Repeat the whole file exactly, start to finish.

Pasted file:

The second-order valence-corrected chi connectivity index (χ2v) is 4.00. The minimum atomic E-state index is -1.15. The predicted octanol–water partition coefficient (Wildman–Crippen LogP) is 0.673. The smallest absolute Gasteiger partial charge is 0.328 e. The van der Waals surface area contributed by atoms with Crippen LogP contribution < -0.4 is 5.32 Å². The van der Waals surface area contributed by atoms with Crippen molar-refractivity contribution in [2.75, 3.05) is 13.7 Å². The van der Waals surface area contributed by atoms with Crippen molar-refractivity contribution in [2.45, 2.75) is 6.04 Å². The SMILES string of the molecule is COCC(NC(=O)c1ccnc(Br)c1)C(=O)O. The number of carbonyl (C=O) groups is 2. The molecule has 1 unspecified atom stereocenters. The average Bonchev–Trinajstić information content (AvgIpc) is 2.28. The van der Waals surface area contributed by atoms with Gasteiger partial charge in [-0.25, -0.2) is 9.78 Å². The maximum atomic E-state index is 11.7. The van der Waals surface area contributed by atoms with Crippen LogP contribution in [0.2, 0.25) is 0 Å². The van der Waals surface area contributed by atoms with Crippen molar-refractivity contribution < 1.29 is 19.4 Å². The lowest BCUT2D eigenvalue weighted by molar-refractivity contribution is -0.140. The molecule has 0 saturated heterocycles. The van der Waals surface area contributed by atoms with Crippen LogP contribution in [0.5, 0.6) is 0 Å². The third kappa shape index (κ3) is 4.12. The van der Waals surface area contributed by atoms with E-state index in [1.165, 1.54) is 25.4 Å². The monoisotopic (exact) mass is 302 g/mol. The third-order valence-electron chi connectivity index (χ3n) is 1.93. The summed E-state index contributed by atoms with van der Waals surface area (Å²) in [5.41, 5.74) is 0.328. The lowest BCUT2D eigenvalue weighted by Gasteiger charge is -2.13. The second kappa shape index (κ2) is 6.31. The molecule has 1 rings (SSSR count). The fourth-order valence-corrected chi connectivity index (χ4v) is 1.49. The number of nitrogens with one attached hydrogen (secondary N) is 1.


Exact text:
The second-order valence-corrected chi connectivity index (χ2v) is 4.00. The minimum atomic E-state index is -1.15. The predicted octanol–water partition coefficient (Wildman–Crippen LogP) is 0.673. The smallest absolute Gasteiger partial charge is 0.328 e. The van der Waals surface area contributed by atoms with Crippen LogP contribution < -0.4 is 5.32 Å². The van der Waals surface area contributed by atoms with Crippen molar-refractivity contribution in [2.75, 3.05) is 13.7 Å². The van der Waals surface area contributed by atoms with Crippen molar-refractivity contribution in [2.45, 2.75) is 6.04 Å². The SMILES string of the molecule is COCC(NC(=O)c1ccnc(Br)c1)C(=O)O. The number of carbonyl (C=O) groups is 2. The molecule has 1 unspecified atom stereocenters. The average Bonchev–Trinajstić information content (AvgIpc) is 2.28. The van der Waals surface area contributed by atoms with Gasteiger partial charge in [-0.25, -0.2) is 9.78 Å². The maximum atomic E-state index is 11.7. The van der Waals surface area contributed by atoms with Crippen LogP contribution in [0.2, 0.25) is 0 Å². The van der Waals surface area contributed by atoms with Crippen molar-refractivity contribution < 1.29 is 19.4 Å². The lowest BCUT2D eigenvalue weighted by molar-refractivity contribution is -0.140. The molecule has 0 saturated heterocycles. The van der Waals surface area contributed by atoms with Crippen LogP contribution in [0.5, 0.6) is 0 Å². The third kappa shape index (κ3) is 4.12. The van der Waals surface area contributed by atoms with E-state index in [1.165, 1.54) is 25.4 Å². The monoisotopic (exact) mass is 302 g/mol. The third-order valence-electron chi connectivity index (χ3n) is 1.93. The summed E-state index contributed by atoms with van der Waals surface area (Å²) in [5.41, 5.74) is 0.328. The lowest BCUT2D eigenvalue weighted by Gasteiger charge is -2.13. The second kappa shape index (κ2) is 6.31. The molecule has 1 rings (SSSR count). The fourth-order valence-corrected chi connectivity index (χ4v) is 1.49. The number of nitrogens with one attached hydrogen (secondary N) is 1.